The government’s decision to strip buy-to-let landlords of mortgage interest tax relief is expected to result in rent increases for tenants of up to 30%, as landlords, faced with significantly higher costs, are left with little alternative but to pass on at least some of the pain to tenants, according to the Residential Landlords Association (RLA).
The organisation argues that the tax changes will stifle investment in the buy-to-let sector, causing a potential reduction in available rented housing stock, as many prospective buy-to-let investors are deterred from investing in the sector while some existing landlords opt to exit the market, adding to the current supply-demand imbalance, which would also place upward pressure on rents.
As the government begins to restrict mortgage interest relief for landlords and tax their turnover rather than their profit, a survey by the landlord body has shown that two-thirds of member landlords feel they will need to increase rents to cope with the new tax burden. The study also shows that 58% of members plan on cutting back investment in property.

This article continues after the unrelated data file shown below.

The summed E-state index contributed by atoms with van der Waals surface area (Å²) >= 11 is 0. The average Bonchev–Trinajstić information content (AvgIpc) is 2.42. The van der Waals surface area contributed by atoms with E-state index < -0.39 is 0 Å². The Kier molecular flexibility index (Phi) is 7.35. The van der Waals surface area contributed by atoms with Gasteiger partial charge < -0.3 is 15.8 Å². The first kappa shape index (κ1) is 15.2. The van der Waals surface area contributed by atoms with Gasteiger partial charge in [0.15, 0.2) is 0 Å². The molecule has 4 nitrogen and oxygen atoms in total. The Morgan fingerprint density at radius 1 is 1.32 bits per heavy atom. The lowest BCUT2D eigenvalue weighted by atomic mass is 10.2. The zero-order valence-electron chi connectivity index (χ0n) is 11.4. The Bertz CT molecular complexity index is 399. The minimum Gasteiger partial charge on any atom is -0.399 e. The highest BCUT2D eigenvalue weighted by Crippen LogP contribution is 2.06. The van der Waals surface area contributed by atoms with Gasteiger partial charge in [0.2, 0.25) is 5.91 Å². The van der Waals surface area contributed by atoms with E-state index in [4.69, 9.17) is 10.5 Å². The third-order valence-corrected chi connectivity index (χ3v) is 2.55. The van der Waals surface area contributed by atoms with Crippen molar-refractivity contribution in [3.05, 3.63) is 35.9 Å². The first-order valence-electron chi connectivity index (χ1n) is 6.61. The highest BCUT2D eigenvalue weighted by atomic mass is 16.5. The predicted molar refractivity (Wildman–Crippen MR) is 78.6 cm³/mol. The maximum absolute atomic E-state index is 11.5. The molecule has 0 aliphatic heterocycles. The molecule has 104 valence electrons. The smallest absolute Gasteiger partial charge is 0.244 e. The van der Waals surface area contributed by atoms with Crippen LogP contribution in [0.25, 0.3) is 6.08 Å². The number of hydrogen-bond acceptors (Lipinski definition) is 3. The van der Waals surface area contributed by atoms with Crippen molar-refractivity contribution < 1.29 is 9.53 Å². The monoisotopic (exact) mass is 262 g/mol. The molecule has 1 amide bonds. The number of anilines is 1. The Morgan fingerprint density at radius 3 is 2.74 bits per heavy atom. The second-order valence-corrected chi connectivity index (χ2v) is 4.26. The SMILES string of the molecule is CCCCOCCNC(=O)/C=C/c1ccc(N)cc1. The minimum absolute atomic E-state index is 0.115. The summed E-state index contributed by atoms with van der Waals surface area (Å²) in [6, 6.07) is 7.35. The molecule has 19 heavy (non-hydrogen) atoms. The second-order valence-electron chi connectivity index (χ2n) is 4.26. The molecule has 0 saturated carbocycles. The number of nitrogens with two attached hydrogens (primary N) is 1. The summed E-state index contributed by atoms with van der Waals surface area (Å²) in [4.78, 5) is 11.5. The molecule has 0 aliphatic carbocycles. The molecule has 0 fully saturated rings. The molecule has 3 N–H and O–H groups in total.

The RLA yesterday highlighted the fact that some independent experts, such as former Bank of England economist David Miles, have calculated that together with the higher stamp duty, rents would have to increase by up to 30% to enable landlords to meet their higher costs.
Alan Ward, chairman of the RLA, said: “Today’s tax increases contradict everything the government has said about needing a larger rented sector to give tenants more choice and more affordable housing.
“It is tenants who will be hit hardest by these punitive tax increases. Aside from likely paying more in rent, in many places they will face a growing shortage of affordable places to rent.
“We call on Ministers to undertake a major review of the impact of this policy and if all the predictions about its impact are right, to abolish the changes in the autumn budget.”